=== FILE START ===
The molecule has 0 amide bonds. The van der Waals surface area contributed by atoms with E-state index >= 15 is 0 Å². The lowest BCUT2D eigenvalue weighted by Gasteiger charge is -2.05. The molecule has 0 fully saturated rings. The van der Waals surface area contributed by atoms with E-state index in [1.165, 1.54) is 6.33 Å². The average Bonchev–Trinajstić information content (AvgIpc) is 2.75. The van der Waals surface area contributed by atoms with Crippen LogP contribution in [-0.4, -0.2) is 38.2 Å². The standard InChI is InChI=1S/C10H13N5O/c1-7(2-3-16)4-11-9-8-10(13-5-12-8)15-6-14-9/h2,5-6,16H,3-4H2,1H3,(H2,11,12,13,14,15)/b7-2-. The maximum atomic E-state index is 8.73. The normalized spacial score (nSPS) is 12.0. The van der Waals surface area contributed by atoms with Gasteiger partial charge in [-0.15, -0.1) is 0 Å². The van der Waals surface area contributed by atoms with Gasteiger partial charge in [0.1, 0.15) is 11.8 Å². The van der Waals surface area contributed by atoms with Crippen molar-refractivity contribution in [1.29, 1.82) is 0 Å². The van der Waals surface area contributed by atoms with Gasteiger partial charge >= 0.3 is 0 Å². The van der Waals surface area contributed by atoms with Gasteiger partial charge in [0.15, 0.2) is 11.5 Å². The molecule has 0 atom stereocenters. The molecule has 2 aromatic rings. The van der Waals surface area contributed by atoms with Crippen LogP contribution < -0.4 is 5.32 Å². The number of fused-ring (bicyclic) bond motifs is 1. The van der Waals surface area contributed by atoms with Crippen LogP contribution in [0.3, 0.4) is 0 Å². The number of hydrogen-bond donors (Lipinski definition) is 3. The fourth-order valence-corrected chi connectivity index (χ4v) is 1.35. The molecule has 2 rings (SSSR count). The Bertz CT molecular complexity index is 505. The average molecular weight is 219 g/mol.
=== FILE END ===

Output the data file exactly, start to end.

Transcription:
The molecule has 0 amide bonds. The van der Waals surface area contributed by atoms with E-state index >= 15 is 0 Å². The lowest BCUT2D eigenvalue weighted by Gasteiger charge is -2.05. The molecule has 0 fully saturated rings. The van der Waals surface area contributed by atoms with E-state index in [1.165, 1.54) is 6.33 Å². The average Bonchev–Trinajstić information content (AvgIpc) is 2.75. The van der Waals surface area contributed by atoms with Crippen LogP contribution in [-0.4, -0.2) is 38.2 Å². The standard InChI is InChI=1S/C10H13N5O/c1-7(2-3-16)4-11-9-8-10(13-5-12-8)15-6-14-9/h2,5-6,16H,3-4H2,1H3,(H2,11,12,13,14,15)/b7-2-. The maximum atomic E-state index is 8.73. The normalized spacial score (nSPS) is 12.0. The van der Waals surface area contributed by atoms with Gasteiger partial charge in [-0.15, -0.1) is 0 Å². The van der Waals surface area contributed by atoms with Gasteiger partial charge in [0.1, 0.15) is 11.8 Å². The van der Waals surface area contributed by atoms with Crippen molar-refractivity contribution in [1.29, 1.82) is 0 Å². The van der Waals surface area contributed by atoms with Gasteiger partial charge >= 0.3 is 0 Å². The van der Waals surface area contributed by atoms with Gasteiger partial charge in [0.15, 0.2) is 11.5 Å². The molecule has 0 atom stereocenters. The molecule has 2 aromatic rings. The van der Waals surface area contributed by atoms with Crippen LogP contribution < -0.4 is 5.32 Å². The number of fused-ring (bicyclic) bond motifs is 1. The van der Waals surface area contributed by atoms with Crippen LogP contribution in [0.3, 0.4) is 0 Å². The number of hydrogen-bond donors (Lipinski definition) is 3. The fourth-order valence-corrected chi connectivity index (χ4v) is 1.35. The molecule has 2 rings (SSSR count). The Bertz CT molecular complexity index is 505. The average molecular weight is 219 g/mol.